The top of our refrigerator has become our version of my parents’ roll-top desk. For us, it is the place where “I’ll deal with it later” things like junk mail, odds and ends, and other assorted crap end up.
I was cleaning out our makeshift junk repository when I saw this heart-shaped box.
I thought, “Oh yeah, I remember that. I went to the $1 store and picked up some cheap stuff to use for Valentine’s Day.” We must have forgotten to do something with it, but since it was on top of the refrigerator, that wasn’t a big surprise.
I was about to throw it away, but my wife, Amy, decided to look inside real quick. It’s a good thing she did.
Inside the box was a $20 bill and a $25 Visa gift card.
There are a few takeaways from this near miss:
- Have a system in place to handle your gift giving and receiving event. My aunt once threw away a $50 bill by accident one year. After the family unsuccessfully dug through the trash, it was decided it likely got burned up when my grandfather took the trash out earlier that day (country living means you burn your trash).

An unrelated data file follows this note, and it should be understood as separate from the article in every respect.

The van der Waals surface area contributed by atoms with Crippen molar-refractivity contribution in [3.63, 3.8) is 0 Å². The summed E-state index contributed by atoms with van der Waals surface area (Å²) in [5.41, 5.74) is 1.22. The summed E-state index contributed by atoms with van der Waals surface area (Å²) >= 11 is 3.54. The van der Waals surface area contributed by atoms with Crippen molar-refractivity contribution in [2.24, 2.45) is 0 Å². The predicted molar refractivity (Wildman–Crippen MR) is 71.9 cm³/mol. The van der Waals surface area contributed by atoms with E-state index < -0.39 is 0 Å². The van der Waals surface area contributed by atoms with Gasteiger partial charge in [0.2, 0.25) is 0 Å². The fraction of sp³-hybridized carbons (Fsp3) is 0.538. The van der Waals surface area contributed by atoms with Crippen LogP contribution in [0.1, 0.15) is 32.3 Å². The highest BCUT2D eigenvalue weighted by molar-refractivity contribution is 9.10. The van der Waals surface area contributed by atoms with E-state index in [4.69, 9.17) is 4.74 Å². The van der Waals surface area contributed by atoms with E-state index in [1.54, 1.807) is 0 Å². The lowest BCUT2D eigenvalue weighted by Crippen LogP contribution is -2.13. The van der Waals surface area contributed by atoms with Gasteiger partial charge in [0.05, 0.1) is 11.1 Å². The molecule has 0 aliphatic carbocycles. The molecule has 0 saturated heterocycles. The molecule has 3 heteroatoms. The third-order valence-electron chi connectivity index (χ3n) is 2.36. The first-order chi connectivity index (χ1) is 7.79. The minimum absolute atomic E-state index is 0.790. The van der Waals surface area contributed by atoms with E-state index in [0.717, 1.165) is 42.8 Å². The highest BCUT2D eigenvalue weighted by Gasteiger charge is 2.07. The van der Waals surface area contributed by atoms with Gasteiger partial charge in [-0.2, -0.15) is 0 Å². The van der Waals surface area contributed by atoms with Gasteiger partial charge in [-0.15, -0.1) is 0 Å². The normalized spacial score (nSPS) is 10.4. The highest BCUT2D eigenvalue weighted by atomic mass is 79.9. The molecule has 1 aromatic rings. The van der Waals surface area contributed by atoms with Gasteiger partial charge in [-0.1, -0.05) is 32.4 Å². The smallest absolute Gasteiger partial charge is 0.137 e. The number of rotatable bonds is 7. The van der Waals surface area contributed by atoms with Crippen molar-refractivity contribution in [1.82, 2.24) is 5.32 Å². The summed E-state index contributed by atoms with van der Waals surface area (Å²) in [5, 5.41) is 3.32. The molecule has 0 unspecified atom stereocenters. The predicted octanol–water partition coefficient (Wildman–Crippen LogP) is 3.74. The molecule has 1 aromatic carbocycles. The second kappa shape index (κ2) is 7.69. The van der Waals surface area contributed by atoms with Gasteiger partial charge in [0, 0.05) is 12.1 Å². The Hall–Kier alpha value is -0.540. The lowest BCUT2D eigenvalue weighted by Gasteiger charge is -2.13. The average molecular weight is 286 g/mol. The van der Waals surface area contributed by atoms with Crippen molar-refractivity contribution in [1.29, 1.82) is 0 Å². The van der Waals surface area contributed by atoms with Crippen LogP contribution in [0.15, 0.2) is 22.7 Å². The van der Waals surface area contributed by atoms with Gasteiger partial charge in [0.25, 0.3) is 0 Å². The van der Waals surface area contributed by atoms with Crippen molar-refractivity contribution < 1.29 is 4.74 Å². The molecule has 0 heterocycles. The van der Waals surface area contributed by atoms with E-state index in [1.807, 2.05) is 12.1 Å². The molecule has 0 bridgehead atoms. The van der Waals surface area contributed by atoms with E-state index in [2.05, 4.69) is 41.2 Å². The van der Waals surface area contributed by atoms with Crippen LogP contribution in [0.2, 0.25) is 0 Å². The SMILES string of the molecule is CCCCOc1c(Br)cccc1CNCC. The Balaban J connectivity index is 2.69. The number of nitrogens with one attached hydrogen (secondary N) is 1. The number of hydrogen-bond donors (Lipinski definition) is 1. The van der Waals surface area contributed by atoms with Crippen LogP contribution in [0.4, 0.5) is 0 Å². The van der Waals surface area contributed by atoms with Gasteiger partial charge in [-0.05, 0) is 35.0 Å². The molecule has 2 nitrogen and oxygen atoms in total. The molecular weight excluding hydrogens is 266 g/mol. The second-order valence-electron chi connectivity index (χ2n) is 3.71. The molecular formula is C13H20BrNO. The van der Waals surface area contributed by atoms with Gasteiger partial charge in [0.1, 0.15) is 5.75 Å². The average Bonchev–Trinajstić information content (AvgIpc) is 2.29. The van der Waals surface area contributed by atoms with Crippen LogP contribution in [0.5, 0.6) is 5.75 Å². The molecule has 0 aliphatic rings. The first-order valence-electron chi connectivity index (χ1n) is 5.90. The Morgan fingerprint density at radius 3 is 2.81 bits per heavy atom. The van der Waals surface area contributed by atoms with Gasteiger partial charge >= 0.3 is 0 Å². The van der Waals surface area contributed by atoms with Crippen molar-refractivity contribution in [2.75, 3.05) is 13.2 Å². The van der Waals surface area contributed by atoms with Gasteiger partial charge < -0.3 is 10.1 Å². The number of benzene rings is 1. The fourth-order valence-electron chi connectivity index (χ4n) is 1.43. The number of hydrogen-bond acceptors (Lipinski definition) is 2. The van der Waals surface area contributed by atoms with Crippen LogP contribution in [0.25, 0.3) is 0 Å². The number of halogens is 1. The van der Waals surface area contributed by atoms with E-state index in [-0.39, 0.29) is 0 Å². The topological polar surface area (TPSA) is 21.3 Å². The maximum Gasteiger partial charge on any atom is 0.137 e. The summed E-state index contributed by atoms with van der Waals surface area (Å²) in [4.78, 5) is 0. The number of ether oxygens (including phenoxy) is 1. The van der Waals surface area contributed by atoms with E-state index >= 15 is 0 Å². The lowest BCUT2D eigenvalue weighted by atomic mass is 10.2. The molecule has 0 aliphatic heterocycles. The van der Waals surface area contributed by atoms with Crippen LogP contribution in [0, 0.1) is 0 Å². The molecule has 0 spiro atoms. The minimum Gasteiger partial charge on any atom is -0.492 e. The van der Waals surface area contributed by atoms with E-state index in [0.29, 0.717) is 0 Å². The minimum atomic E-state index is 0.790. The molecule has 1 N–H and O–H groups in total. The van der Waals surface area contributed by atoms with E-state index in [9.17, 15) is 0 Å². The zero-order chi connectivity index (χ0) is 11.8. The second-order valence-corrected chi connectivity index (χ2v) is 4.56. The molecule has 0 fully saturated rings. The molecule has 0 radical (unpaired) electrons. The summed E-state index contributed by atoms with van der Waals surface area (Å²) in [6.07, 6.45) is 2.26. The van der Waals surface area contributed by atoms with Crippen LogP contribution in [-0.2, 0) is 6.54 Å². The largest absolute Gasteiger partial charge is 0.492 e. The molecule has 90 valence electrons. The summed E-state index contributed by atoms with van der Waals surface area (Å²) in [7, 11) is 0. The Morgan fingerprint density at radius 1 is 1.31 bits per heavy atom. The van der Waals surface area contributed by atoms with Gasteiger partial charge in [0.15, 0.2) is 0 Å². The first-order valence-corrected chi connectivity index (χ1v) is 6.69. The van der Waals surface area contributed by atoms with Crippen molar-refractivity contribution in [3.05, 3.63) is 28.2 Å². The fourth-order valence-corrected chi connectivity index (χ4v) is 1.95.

- Even though it was “just a dollar,” I spent money on packaging for a gift that has been forgotten for months. I donated the box to Goodwill. What was the point of that again?
- Some types of gifts might not be the best choice for the person, or, at the time. I’m sure my wife likes to get gifts, but let’s face it: it clearly didn’t appear to add value to her at that time, otherwise she might have been more aware of her gift’s disappearance (she claims that’s not the case, but I’m skeptical). Perhaps I need to learn more about my wife to see what kind of gift would be a better choice.
The main point is: purge with care. Take a moment and review what you’re throwing out, because you might be throwing out more than just stuff.